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Are we risking a mobile connectivity crisis?

People waiting at a train station

Are we risking a mobile connectivity crisis?

Japan and China have more than 3x as many cell sites per head than countries in the Americas. In Singapore, building owners are obligated to provide space for mobile infrastructure. How do we keep up? Europe and the Americas need to take both governmental and regulatory action to provide wider access to sites, better backhaul and support for shared deployment models, according to my new Webb Search report.

Urban areas will struggle to keep up

There's a danger that mobile coverage in most urban areas in the Americas and Europe could deteriorate in the next few years. The fast-rising demand for mobile connectivity together with a degradation in handset performance, as devices support ever-more frequency bands, could lead to so-called "not-spots" and capacity shortages.

So how are other countries coping? Developed Asia is out in front because the fiber networks required to serve cell sites have been integrated into large new urban developments. New cities also have more uniform and readily-accessed street furniture, such as lampposts, and there are fewer planning restrictions relating to historic buildings.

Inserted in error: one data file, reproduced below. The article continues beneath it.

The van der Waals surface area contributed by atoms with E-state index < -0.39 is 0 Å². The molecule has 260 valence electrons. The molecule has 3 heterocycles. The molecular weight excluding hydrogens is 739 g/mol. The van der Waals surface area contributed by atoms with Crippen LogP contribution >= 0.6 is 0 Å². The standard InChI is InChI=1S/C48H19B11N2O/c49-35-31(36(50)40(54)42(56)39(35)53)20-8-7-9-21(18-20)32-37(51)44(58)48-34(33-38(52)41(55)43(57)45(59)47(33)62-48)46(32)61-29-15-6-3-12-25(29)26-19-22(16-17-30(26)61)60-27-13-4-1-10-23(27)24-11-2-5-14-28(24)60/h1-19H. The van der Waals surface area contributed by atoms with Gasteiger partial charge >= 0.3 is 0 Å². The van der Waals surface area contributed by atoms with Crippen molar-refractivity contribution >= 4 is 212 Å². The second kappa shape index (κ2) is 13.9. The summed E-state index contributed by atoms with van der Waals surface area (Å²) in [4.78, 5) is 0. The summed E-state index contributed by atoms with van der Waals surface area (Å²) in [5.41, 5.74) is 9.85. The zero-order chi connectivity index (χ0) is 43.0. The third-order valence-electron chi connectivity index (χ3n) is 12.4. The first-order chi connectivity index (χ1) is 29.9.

chart_cell sites

Cell sites per 10,000 people in selected counties. Sources: Deloitte, Ericsson


What we can do to move forward

Regulation is a huge factor, and we must make it financially worthwhile for operators to be able to invest in network in a fiercely competitive environment.

In many countries across the Americas and Europe, there are issues when it comes to finding new sites, slow site approval processes, site rental expenses, and of course the costs of provisioning backhaul and power. We should look to the U.S. and their specific regulation to reduce rental costs and speed up permit approvals.
Site sharing is a great way for us to improve mobile connectivity, but even this would require the removal of regulatory barriers, such as restrictions on sharing sites, electronics and spectrum, together with the consolidation of spectrum holdings to enable shared antennas and rules permitting taller masts and higher transmit powers.

As we move towards increasingly population dense cities, we need to keep up with demand. This means introducing standardized fees for access to public facilities, one-stop shop provision of all necessary regulatory processes and maximum time limits for permits to be granted, and much more. To keep a foot in the global market, we need to rethink how we approach network and spectrum.

You can read my full report, complete with recommendations, here with a global view and here for Latin America (Portugese & Spanish versions).


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